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The safest outlet in the World! ABB'Jussi' Socket outlets

The safest outlet in the World! ABB'Jussi' Socket outlets

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The safest outlet in the World!
 
ABB 'Jussi' Socket outlets.
Euro outlet and Schuko outlet.
Child protector is in the chassis and connections to four wires.
Patented System.

IMG_20200104_173557.jpg IMG_20200104_173456.jpg IMG_20200104_173228.jpg IMG_20200104_172054.jpg

Light Information

Light Information

Manufacturer:ABB Oy, Wiring accessories (ABB Busch-Jaeger Oy)
Fixture
Socket Type:Schuko and Euro
Electrical
Voltage:230 (250V)
Current:16A, 2,5A
Physical/Production
Factory Location:Porvoo, Finland
Fabrication Date:2019

File information

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Album name:Ricu / Lighting accessories
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Date added:Jan 04, 2020
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Date Time:2020:01:04 17:32:28
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sox35
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Jan 04, 2020 at 11:47 AM Author: sox35
Hmm, not sure; no switches, no polarity enforcement. I see they have at last fitted shutters over the live connections, but I still prefer our 13A types.

Ria in Aberdeen
It'll be all right in the end, and if it isn't all right, it isn't the end Smiley

Roi_hartmann
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Jan 04, 2020 at 12:42 PM Author: Roi_hartmann
What for would you need polarity enforcement? Shouldn't appliances be designed in a way that polarity doesn't matter.

Aamulla aurinko, illalla AIRAM

sox35
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Jan 04, 2020 at 01:23 PM Author: sox35

What for would you need polarity enforcement? Shouldn't appliances be designed in a way that polarity doesn't matter.

They should indeed, but they aren't. Switches are routinely put only in the live leg, not both. Wiring up discharge lamps to ballasts is also important, the terminals are marked live and neutral, it does matter in many cases.

Ria in Aberdeen
It'll be all right in the end, and if it isn't all right, it isn't the end Smiley

migette1
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Jan 04, 2020 at 01:33 PM Author: migette1
Our 13a system which is found in other countries is perhaps the safest as polarity is important and makes sure that the live or active wire is switched rather then find out when the equipment was thought to be off but it was disconnected on the neutral and the live was at the appliance. With Schuko they switch on both live and neutral as the plug can go in either way, not so the 13a and to add to extra safety theres a fuse inside the plug and we use a ring main system starting and finishing at the consumer box...only problem is that you could put a 13a fuse in say a table lamp instead of a much lower value of 2a. I would suggest that when a plug is sold it sold without fuse and the appropiate fuse is bought at the same time. Chinese hotels also use this as well as their own plugs like the Australian ones. I must show a selection of plugs I have over the years. Hope this helps.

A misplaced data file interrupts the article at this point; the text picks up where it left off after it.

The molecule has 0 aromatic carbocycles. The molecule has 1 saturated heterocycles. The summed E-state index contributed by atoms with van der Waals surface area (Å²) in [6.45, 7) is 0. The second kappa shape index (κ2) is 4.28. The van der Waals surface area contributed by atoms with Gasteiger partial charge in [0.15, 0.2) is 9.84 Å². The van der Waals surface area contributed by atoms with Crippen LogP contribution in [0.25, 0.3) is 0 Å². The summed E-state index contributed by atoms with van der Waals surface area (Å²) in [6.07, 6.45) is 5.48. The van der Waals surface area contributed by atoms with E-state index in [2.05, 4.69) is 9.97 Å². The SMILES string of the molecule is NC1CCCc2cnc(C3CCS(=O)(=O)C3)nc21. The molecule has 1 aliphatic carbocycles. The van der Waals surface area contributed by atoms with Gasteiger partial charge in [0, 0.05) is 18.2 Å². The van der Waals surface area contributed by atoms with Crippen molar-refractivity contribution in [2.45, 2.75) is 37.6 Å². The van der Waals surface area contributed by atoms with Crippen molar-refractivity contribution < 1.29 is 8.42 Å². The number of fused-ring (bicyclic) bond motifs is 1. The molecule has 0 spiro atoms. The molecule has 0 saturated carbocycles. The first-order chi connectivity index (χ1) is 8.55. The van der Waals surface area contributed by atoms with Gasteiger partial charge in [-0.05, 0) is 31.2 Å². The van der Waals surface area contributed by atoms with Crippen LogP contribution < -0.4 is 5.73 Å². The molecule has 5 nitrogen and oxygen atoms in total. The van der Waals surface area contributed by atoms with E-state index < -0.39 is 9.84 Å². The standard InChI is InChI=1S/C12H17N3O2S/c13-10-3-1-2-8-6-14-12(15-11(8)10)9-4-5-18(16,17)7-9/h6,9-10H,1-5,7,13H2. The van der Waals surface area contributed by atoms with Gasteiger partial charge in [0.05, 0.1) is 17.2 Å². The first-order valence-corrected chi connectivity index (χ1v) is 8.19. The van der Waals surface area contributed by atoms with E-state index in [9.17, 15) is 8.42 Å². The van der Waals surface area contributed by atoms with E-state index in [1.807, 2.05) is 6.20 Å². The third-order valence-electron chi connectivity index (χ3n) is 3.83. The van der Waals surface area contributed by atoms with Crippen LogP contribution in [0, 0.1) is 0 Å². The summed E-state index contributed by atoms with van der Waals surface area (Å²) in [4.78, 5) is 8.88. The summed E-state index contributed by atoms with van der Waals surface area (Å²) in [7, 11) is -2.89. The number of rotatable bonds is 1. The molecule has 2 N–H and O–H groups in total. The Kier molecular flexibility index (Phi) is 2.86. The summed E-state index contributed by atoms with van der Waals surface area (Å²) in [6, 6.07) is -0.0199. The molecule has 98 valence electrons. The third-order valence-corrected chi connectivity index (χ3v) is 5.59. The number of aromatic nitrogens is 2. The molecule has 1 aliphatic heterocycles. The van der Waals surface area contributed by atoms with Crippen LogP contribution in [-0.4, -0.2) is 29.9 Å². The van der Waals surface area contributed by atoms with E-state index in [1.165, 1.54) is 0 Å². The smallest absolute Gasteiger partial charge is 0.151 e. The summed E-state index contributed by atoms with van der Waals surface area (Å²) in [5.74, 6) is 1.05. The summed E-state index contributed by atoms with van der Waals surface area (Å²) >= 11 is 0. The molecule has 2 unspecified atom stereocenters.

Interested in the history of electric lighting and incandescent in particular and neon glow lamps.

Mr. Orthosilicate
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Jan 04, 2020 at 02:46 PM Author: Mr. Orthosilicate
I personally prefer the American circuitry in terms of overcurrent simply because several outlets are protected by a single 15a or 20a breaker, so you don’t have to rely on having the correct fuse. Also, the voltage at the socket is half that in Europe or the UK.

From every other perspective though, our system kind of sucks. The pins aren’t protected, outlets are always installed upside down (the ground prong should actually be on top, not the bottom, which is only really done in hospitals), and we have a mess of different plugs for different currents and voltages. Admittedly, a great deal of that comes from the fact that our plugs and infrastructure were being built as the technology developed, but it is still a problem that a socket once used for 120v connections, interchangeably with our standard plug, and often found in old duplex receptacles in a form designed to accept either plug, was later repurposed for 240v, 15a connections. The fact that those old duplex receptacles were also designed for 240v usage, back when the 2 prong plug was the only standard connector aside from the edison screw, poses another issue. At one time, the same plug was used for multiple voltages, AC & DC, and several frequencies. All of our early plugs lacked grounds, and it didn’t become a standard that 120v receptacles had to have a ground, no matter where they were installed until 1965. Shutters were only required recently, and grounding is still not mandatory if the voltage is over 150v, so ungrounded delta 3 phase systems, sometimes at 480v, are still perfectly legal. All the old stuff is grandfathered in here, and many people don’t even care about the ground. You will often see 3 prong plugs with the ground cut off so they fit in older receptacles, or the usage of ground adaptors, which are seldom connected to a ground via an external wire as they are supposed to be. Our electrical is a general mess, but at least it shows we can afford ridiculous amounts of copper wiring, considering an average home has 100a 240v split phase service, to give two 120v legs and an upgraded or large home can have 200a or more